As an impending winter storm threatens to throw an ice ball into Thursday travel plans, Gov. Charlie Baker urged non-emergency workers to stay home.
The combination of snow falling as fast as 3 inches per hour and 60-mile-per-hour wind gusts followed by bone-chilling temperatures will be a recipe for power outages, a chief concern of the governor.
"If in fact the storm ends up being a combination of snow and frozen rain in certain parts of Massachusetts - and we're staging people in the places where we think that's most likely to be the case - and then the next morning we're back to the arctic temperatures... and you have 60-mile-an-hour winds, the power outage issue becomes a real one," Baker said at a press conference Wednesday afternoon, hours before the flakes are projected to fly.
Snow totals could reach 14 inches in some places, blizzard conditions are a possibility, and coastal flooding could hit parts of Plymouth County and Cape Cod, according to the Massachusetts Emergency Management Agency, which predicted heavy, wet snow in the southeastern part of the state could create particular risks for power outages.
The winter wallop arrives in the midst of sustained frigid temperatures.
"Obviously the biggest cold snap in 100 years followed by what potentially will be a very significant storm will create challenges, and it's incumbent on all of us to do everything we can to make sure that the public has transportation options and that those options are safe," Baker said.
Driving will be treacherous during the heaviest snowfall when plows will be unable to keep up with the accumulation, the governor said in front of a bank of monitors at the state's Highway Operations Center in South Boston. State offices will be closed Thursday for non-emergency Executive Branch personnel, he said, as he also urged private employers to allow employees to work from home, if possible.
"We are urging the public to please stay off the roads tomorrow unless absolutely necessary and to use public transit," Baker said.
Trial courts around the state will be closed for the day, and the Supreme Judicial Court postoned arguments on the docket of cases scheduled to be before it on Thursday to Wednesday, Jan. 10.
After consulting with the U.S. Coast Guard, officials opted not to run MBTA ferry service Thursday, said Transportation Secretary Stephanie Pollack. Buses will replace the Mattapan trolley and the commuter rail will run at a reduced schedule, she said. "The MBTA is going to be there tomorrow for people who do need our transit system to get where they need to go," Pollack said.
In addition to installing miles of new third rail and attaching plows to the front of subway cars, the T's winter resiliency plan includes protocols for handling the weather, said Pollack, who said workers addressed two rails that were cracked by the cold Wednesday morning.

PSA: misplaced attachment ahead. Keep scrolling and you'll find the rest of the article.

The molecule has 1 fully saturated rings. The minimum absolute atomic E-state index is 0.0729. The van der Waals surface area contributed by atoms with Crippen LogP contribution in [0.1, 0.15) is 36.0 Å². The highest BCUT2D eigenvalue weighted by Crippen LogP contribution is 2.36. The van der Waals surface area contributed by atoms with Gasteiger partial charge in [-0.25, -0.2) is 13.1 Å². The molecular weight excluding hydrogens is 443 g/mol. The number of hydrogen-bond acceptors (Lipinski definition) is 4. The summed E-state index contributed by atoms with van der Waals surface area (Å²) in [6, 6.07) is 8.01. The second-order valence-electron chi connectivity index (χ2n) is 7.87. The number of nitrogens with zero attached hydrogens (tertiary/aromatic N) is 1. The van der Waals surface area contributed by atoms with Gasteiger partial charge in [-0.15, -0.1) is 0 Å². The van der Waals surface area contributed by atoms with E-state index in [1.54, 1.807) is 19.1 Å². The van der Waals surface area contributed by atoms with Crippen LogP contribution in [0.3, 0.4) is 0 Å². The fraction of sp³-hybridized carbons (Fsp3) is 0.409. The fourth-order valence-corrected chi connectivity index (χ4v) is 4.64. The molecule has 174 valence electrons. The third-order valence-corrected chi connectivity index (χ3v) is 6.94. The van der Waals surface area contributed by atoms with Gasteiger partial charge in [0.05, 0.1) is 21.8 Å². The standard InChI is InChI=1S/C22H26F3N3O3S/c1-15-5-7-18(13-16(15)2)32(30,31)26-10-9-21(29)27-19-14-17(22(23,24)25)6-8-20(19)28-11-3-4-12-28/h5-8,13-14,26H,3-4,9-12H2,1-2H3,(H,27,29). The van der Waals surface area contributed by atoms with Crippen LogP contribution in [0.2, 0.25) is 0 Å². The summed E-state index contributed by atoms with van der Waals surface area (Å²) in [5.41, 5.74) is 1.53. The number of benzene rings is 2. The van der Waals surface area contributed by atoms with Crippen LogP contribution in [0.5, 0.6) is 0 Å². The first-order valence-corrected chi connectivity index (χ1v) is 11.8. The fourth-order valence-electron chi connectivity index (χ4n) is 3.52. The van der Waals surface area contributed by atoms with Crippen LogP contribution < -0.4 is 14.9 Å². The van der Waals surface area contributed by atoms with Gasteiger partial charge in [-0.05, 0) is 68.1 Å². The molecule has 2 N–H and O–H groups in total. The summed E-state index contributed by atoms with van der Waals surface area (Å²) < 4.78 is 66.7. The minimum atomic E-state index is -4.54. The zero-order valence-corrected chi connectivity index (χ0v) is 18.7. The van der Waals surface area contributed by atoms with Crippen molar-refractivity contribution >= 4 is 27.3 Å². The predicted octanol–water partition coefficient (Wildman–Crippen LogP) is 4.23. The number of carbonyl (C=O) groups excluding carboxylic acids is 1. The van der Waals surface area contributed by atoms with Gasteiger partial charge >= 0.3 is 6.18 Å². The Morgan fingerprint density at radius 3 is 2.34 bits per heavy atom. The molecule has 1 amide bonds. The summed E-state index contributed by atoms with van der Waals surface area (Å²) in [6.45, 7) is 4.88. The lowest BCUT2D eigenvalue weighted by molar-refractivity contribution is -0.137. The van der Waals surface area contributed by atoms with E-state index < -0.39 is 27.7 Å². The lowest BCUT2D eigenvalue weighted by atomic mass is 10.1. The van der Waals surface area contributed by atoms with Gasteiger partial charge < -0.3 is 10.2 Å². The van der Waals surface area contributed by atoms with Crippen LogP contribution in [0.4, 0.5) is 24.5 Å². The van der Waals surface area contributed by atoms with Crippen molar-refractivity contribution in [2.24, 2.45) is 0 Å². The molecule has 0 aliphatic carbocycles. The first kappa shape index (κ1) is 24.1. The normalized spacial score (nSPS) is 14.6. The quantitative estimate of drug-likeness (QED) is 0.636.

Reliability problems on the MBTA were a late entry onto Baker's first-year agenda when pounding snow and cold knocked out transit service weeks after the Swampscott Republican took office in 2015.
Asked to grade the MBTA's performance so far in this cold snap, Baker gave it an "incomplete."
"The goal here is to deliver as reliable and dependable and safe a service as possible through the course of the winter, and I certainly believe the T is far better prepared to do that given the investments that have been made over the course of the past several years than they were three years ago," Baker said. "We have to execute the follow-through."
Democrats hoping to win the Corner Office in November's elections will try to capitalize on the riding public's grievances with the current system of trolleys, buses, trains, subways and boats.
Democrat Jay Gonzalez, a gubernatorial candidate and the state's former secretary of administration and finance, plans to take a commuter rail, subway and bus during Thursday morning's commute. Jamaica Plain resident Brendan Halpin challenged public officials to commute by T for five days in a row, and Gonzalez's campaign said he would "solicit invitations from MBTA commuters using Twitter and Facebook to join them on their commutes to work" over the following four weekdays.
In September, Newton Mayor Setti Warren took a ride on the Red Line at a Suffolk University student's urging, reporting afterwards that while his trip "wasn't bad at all," the system is "broken; it's inadequate; it's under-resourced."
Baker said he was disinterested in the political ramifications of the T's performance during his pre-storm presser, but still managed a jab at the previous Patrick administration, for which Gonzalez worked.
"I'm actually a heck of a lot more interested in making sure that riders get where they need to go in a safe reliable way than I am in the politics of this," Baker said. "And from my point of view, the T went years and years without making the kinds of investments in its infrastructure or its operating policies that it should have been making. The T is moving aggressively to deal with those issues and has been for the past several years."